Thursday, August 23, 2012

The Plan: Designing A Garden (Part 3)

Drawing plans for a garden can be a surprisingly abstract experience. John Brookes, is I surmise to be a well regarded garden designer, as I discover his garden in my Phaidon book of famous gardens. His approach to garden layout is to play with abstract shapes on an overlay of a site map, as detailed in ‘Your Garden Design Book'. This process is fun.  I found myself playing with random shapes, not thinking too much of the finer details. Circles, I love circles. I discover the effectiveness of this approach to creating a basic structure to the garden. It all seems to come together quite easily. In the final plan the shapes might be delineated by a fence, the edge of a path or a garden bed. 

garden plan 1
Garden Layout 1

There is a useful key to this design process for getting the proportions right. Brookes lays a grid over the site plan. The size of the grid and whether it sits on a horizontal or diagonal plane is determined by the size of the site and existing main structures, such as a house. The grid allows the garden to relate proportionally to the key features of the site. I chose to make my grid approximately 3.25m for the side of each square. This is half the width of a proposed deck a the rear of the house and appropriate to the site which is 13.5m wide, thereby fitting just over 4 squares across the width of the site. Note that my grid does not fit snugly to the site boundaries, I want to draw attention away from the boundaries, therefore making it of less importance to line design elements up with them. When playing with the shapes of the garden layout I use the grid as a general guide. Not everything need line up precisely with it. The circular vegie garden for example is approximately 3 squares wide, but sits a little off the lines of the squares to allow some space between it and the glass house. 

garden plan 2
Garden Layout 2

Visualising the infinite possibilities of our backyard has been a fun creative process. I developed four potential plans for our new garden. Each plan details the basic structure. Once we decide on which plan we like most, a planting plan can be overlaid. You'll notice that each plan incorporates the existing structures in our backyard: shed/garage, greenhouse and a concrete path that runs along side. We are currently building a horse stable and feed store room, only the feed store is visible on the left, the stable is an extension of it further to the left. We decided on a number of fenced zones for the garden, in order of distance from the house:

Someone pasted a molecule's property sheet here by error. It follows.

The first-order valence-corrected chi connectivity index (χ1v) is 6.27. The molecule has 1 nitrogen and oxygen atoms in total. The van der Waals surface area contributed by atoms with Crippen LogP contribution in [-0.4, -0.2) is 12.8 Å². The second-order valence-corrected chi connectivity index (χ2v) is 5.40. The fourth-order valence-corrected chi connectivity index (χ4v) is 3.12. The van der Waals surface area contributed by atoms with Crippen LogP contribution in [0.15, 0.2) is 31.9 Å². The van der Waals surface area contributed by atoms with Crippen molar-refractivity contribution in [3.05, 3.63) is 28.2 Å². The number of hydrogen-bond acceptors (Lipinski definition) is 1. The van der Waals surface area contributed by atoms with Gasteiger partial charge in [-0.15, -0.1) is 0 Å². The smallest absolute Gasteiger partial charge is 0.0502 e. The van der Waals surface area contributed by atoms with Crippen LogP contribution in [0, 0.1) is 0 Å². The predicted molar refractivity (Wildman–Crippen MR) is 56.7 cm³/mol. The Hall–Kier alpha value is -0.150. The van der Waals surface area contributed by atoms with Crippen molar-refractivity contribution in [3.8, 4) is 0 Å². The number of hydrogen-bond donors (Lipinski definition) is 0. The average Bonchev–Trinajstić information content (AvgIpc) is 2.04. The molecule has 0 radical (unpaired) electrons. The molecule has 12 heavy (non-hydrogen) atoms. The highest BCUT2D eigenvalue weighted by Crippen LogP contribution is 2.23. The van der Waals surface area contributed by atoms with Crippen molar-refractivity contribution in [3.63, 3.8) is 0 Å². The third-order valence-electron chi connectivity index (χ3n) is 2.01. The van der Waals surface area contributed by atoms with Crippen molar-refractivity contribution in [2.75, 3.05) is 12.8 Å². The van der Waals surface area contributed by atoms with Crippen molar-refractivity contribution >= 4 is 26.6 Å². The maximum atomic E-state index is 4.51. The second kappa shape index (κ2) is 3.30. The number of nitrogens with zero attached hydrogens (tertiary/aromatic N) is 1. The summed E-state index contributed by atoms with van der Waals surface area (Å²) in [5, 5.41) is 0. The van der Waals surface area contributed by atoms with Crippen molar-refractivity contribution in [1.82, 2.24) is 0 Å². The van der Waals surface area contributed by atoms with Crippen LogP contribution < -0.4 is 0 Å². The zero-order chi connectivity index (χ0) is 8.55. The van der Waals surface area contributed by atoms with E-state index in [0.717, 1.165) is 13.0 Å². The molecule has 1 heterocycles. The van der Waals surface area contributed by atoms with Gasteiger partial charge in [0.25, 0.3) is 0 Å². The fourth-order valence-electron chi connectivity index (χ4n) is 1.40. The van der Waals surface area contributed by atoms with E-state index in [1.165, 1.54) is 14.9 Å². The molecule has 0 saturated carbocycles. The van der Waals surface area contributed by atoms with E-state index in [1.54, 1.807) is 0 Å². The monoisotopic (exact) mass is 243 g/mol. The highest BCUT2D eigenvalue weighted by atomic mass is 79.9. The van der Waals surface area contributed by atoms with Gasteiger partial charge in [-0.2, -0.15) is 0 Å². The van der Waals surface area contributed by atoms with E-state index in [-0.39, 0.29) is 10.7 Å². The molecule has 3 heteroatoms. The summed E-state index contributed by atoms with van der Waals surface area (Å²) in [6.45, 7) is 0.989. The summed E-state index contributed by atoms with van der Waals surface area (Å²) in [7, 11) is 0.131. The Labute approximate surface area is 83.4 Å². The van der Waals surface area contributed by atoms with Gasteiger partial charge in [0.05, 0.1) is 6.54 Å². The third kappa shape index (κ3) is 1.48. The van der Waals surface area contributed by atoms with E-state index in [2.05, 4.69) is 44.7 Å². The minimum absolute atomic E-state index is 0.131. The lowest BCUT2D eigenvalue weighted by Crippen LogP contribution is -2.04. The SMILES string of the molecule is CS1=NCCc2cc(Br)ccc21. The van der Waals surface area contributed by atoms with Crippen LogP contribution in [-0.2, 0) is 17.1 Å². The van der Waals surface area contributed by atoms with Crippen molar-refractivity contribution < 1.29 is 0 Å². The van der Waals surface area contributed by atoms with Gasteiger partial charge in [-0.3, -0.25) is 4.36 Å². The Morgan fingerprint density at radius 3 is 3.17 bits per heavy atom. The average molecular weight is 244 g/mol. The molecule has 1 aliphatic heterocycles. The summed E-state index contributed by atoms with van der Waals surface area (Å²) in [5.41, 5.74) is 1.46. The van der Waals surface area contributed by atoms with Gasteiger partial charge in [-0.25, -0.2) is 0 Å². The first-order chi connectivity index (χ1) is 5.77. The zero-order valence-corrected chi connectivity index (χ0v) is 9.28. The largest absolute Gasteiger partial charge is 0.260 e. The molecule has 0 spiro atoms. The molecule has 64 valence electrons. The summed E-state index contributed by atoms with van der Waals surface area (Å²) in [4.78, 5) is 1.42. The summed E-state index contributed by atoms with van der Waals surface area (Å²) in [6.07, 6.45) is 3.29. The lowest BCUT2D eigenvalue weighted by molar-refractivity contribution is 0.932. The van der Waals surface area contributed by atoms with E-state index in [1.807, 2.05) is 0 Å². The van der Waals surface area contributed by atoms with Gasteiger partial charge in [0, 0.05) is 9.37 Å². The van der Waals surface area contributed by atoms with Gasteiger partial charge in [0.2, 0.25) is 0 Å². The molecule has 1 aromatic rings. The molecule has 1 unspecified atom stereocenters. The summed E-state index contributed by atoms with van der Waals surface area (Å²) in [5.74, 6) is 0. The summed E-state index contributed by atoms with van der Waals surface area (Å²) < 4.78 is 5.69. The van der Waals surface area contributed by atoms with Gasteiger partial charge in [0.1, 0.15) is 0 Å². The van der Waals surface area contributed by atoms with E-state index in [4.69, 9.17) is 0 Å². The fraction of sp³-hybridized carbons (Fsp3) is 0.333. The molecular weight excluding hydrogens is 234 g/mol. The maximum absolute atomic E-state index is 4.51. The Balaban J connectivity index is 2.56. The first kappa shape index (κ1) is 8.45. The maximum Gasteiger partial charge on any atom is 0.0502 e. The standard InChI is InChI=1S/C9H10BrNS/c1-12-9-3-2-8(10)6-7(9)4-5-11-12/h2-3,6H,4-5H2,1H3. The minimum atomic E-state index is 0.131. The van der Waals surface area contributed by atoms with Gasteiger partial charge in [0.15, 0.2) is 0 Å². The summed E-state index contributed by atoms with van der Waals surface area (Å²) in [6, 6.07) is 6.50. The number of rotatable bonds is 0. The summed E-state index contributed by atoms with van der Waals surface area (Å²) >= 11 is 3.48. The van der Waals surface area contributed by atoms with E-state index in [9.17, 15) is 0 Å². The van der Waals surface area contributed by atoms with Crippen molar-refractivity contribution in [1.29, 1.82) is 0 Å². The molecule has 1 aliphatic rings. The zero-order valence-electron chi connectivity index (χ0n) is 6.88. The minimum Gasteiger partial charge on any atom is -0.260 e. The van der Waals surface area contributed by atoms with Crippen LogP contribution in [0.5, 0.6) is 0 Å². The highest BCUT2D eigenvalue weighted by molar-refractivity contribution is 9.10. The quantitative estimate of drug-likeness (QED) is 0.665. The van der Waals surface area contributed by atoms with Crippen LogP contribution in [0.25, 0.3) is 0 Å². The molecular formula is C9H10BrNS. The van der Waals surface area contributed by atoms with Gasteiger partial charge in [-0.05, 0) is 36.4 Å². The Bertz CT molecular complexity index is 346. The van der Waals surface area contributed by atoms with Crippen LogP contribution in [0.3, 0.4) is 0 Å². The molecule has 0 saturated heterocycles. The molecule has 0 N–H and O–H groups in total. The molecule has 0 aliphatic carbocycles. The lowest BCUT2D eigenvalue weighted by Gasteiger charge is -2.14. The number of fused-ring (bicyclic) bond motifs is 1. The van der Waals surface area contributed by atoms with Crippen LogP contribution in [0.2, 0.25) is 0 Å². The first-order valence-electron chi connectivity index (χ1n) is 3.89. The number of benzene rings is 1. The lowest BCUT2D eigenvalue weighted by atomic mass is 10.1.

• Zone 1: grassed backyard suitable for a dog
  • Zone 2: mandala vegetable garden incorporating a chicken house in the center
  • Zone 3: native food garden and orchard
  • Zone 4: pond for growing edible water plants and tropical food forest
  • Zone 5: horse paddock and stable/feed store

garden plan 3
Garden Layout 3

Each of the zones are placed in the same location on each of the four possible garden layouts. These positions were chosen based on a study of the sun and shade patterns of the site, drainage, slope, and the siting of high visitation areas closer to the house. The differences between each layout are the shapes and lines of the fences, pond and garden beds. These lines will form the foundation and style of the garden. We are still not sure which one we like best. We would love to hear your thoughts and ideas on our plans. Which would you choose: Plan 1, 2, 3 or 4?

garden design 4
Garden Layout 4

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